Nomura: This Is Nothing More Than A Giant "Bear Squeeze" Rally

For two weeks in a row the clients of top Wall Street firms - first Goldman then Morgan Stanley - had just one question for their highly paid financial advisors: was March 23, the day the Fed went all in and announced unlimited QE and corporate bond buying, the market bottom, similar to the start of the Great Depression or in a repeat of 1987, will stocks stage another sharp drop - similar to the events after Black Monday - only to recover faster?

The truth is that for all the highly convicted debate - especially among the bulls none of whom foresaw this crash but are now absolutely certain it is ending - nobody knows what happens next, especially since following the Fed's latest barrage of market bailouts, any link between asset prices and underlying fundamentals has been completely severed and replaced with Fed promises, backstops and excess liqiudity which is keeping all risk assets propped up artificially at least until a new round of questions about Fed credibility emerges.

As such the most probable answer for what is behind the violent rebound in the past two weeks belongs to Nomura quant Masanari Takada, who writes this morning that the steep rally in global equities is nothing more than a giant "bear squeeze" rally, driven by panicked exits from shorts that investors accumulated during the downturn, something we pointed out yesterday when we showed that Monday's action was the 2nd biggest marketwide short-squeeze in history.

As Takada notes, "it is not as though worry over the coronavirus pandemic has been swept away" but since investor sentiment was finding support in signs that the virus’s spread in Europe and the US is on course to peak and start slowing, "this was already set to be a week in which CTAs were likely to back out of short positions in US equity futures," so Nomura thinks "it is best to assume that the rally is largely technically driven."

If indeed this is nothing more than short profit-taking, Nomura cautions that it is very much unclear whether the market gains will hold up once the bear squeeze has run its course, and notes that "projecting scenarios based on longer-term  fundamentals onto the present market is something best avoided."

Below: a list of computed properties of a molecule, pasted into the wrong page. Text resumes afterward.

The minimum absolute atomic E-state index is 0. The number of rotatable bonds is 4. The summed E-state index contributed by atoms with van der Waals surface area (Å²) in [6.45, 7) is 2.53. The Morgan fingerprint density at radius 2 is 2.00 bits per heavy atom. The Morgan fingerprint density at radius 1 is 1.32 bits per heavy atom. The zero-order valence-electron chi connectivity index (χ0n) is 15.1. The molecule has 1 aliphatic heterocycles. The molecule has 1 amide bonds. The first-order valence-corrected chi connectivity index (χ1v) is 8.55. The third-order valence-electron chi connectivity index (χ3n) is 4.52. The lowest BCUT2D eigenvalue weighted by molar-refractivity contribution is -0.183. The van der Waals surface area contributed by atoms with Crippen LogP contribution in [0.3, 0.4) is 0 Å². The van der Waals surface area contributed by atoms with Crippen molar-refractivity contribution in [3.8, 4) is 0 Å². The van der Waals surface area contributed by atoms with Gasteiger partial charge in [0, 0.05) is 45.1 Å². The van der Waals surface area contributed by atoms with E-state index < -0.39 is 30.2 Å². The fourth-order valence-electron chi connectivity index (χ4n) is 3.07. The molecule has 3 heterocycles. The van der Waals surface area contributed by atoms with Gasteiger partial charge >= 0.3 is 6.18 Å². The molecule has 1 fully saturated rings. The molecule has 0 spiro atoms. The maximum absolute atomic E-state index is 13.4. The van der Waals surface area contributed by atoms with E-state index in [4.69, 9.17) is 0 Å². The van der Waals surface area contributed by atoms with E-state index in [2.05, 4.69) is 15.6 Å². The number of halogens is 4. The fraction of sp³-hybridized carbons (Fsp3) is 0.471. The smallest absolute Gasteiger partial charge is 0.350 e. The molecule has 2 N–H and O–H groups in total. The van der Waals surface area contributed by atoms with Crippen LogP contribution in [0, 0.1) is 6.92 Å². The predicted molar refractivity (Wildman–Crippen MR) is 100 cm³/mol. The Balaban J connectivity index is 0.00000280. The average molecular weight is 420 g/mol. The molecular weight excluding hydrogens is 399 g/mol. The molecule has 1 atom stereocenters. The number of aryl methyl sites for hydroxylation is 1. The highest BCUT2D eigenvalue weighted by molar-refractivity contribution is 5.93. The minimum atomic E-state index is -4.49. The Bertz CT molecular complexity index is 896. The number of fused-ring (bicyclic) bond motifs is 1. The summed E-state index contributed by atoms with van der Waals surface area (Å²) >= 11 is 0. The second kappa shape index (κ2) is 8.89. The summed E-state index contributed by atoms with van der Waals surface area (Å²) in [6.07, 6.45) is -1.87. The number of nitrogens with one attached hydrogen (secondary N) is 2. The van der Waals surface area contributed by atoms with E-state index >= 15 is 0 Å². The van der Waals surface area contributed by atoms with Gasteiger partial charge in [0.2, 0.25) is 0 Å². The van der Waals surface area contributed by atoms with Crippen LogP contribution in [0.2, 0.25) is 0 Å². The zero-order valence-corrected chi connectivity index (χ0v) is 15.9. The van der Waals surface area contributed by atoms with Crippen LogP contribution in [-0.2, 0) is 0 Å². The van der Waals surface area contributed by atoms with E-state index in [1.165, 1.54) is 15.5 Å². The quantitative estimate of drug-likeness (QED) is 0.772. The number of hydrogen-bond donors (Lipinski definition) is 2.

Here are some additional details on who was squeezed most from Takada:

The squeeze on CTAs’ short positions has been led by speculative investors recently making contrarian trades, and here we would single out absolute return funds and event-driven funds, both of which favor short-term trades with a strong element of seizing on opportunities.

It appears to us that a powerful wave of contrarian trades by quick-moving investors such as these has left trend-chasing CTAs without an  incentive to stick with their short-term bear trades."

As Nomura suggests, it may help here to look in detail at CTAs’ positions in US equity futures markets. The Japanese bank estimates that CTAs’ net short position as in S&P 500 futures is now about 20% smaller than it was at its 3 April peak. Given how volatile the market has been, it makes sense to think in terms of broad ranges rather than precise numbers, but
the bank thinks that the S&P 500 could rise to around 2,700 if CTAs were to exit their short position in its entirety. And with the S&P now trading well above that as of Tuesday morning, one can argue that the CTA short squeeze is over and no more forced liquidations are coming.

In DJIA futures, meanwhile, CTAs in the aggregate had built up a fairly substantial net short position, but as with S&P 500 futures, Takada estimates that the short position shrank by about 11% amid the market’s gains yesterday (6 April). Should CTAs continue being squeezed out of their short positions, the DJIA could rise to around 24,000.

Finally, while of secondary importance to the broader market, Nomura also estimates that CTAs are in the process of covering short positions in most major agricultural commodity futures markets, and have in fact already swung net long on CBT wheat  futures and CBT soybean meal futures. Why does this matter? Because as Takada says, As far as wheat prices and soybean meal prices are concerned, then, we think attention should be given not only to the impact of fundamentals but also to the activity of trend-following investors in futures markets